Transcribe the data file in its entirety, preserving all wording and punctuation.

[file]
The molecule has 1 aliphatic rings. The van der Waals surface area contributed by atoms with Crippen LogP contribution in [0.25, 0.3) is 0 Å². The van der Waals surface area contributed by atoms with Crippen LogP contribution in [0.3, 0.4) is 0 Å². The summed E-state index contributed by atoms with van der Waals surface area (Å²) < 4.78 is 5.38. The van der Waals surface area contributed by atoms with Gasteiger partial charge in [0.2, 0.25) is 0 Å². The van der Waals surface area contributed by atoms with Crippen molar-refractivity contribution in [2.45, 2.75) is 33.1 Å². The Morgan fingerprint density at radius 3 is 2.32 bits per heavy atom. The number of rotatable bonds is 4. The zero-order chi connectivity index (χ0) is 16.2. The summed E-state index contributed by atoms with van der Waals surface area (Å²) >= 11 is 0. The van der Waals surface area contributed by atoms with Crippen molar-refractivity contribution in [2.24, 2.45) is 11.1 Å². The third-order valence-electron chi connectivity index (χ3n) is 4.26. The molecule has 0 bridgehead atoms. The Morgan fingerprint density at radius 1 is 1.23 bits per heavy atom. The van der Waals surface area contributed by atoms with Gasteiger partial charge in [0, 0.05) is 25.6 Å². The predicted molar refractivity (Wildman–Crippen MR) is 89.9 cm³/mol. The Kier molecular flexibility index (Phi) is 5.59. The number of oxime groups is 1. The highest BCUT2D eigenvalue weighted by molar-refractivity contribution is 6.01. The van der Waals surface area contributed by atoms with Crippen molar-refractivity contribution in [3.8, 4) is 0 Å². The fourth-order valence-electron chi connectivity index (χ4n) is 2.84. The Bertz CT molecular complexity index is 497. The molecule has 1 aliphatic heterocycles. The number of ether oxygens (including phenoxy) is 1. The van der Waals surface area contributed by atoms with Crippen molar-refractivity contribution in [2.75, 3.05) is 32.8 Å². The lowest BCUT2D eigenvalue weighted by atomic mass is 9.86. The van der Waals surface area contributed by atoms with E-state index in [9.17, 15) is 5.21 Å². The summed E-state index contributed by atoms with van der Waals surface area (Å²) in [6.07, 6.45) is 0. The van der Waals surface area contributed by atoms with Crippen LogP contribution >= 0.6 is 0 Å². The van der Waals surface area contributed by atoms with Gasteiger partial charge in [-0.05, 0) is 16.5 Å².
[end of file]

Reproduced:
The molecule has 1 aliphatic rings. The van der Waals surface area contributed by atoms with Crippen LogP contribution in [0.25, 0.3) is 0 Å². The van der Waals surface area contributed by atoms with Crippen LogP contribution in [0.3, 0.4) is 0 Å². The summed E-state index contributed by atoms with van der Waals surface area (Å²) < 4.78 is 5.38. The van der Waals surface area contributed by atoms with Gasteiger partial charge in [0.2, 0.25) is 0 Å². The van der Waals surface area contributed by atoms with Crippen molar-refractivity contribution in [2.45, 2.75) is 33.1 Å². The Morgan fingerprint density at radius 3 is 2.32 bits per heavy atom. The number of rotatable bonds is 4. The zero-order chi connectivity index (χ0) is 16.2. The summed E-state index contributed by atoms with van der Waals surface area (Å²) >= 11 is 0. The van der Waals surface area contributed by atoms with Crippen molar-refractivity contribution in [2.24, 2.45) is 11.1 Å². The third-order valence-electron chi connectivity index (χ3n) is 4.26. The molecule has 0 bridgehead atoms. The Morgan fingerprint density at radius 1 is 1.23 bits per heavy atom. The van der Waals surface area contributed by atoms with Gasteiger partial charge in [0, 0.05) is 25.6 Å². The predicted molar refractivity (Wildman–Crippen MR) is 89.9 cm³/mol. The Kier molecular flexibility index (Phi) is 5.59. The number of oxime groups is 1. The highest BCUT2D eigenvalue weighted by molar-refractivity contribution is 6.01. The van der Waals surface area contributed by atoms with Crippen molar-refractivity contribution in [3.8, 4) is 0 Å². The fourth-order valence-electron chi connectivity index (χ4n) is 2.84. The Bertz CT molecular complexity index is 497. The molecule has 1 aliphatic heterocycles. The number of ether oxygens (including phenoxy) is 1. The van der Waals surface area contributed by atoms with Crippen molar-refractivity contribution in [2.75, 3.05) is 32.8 Å². The lowest BCUT2D eigenvalue weighted by atomic mass is 9.86. The van der Waals surface area contributed by atoms with E-state index in [9.17, 15) is 5.21 Å². The summed E-state index contributed by atoms with van der Waals surface area (Å²) in [6.07, 6.45) is 0. The van der Waals surface area contributed by atoms with Crippen LogP contribution >= 0.6 is 0 Å². The van der Waals surface area contributed by atoms with Gasteiger partial charge in [-0.05, 0) is 16.5 Å².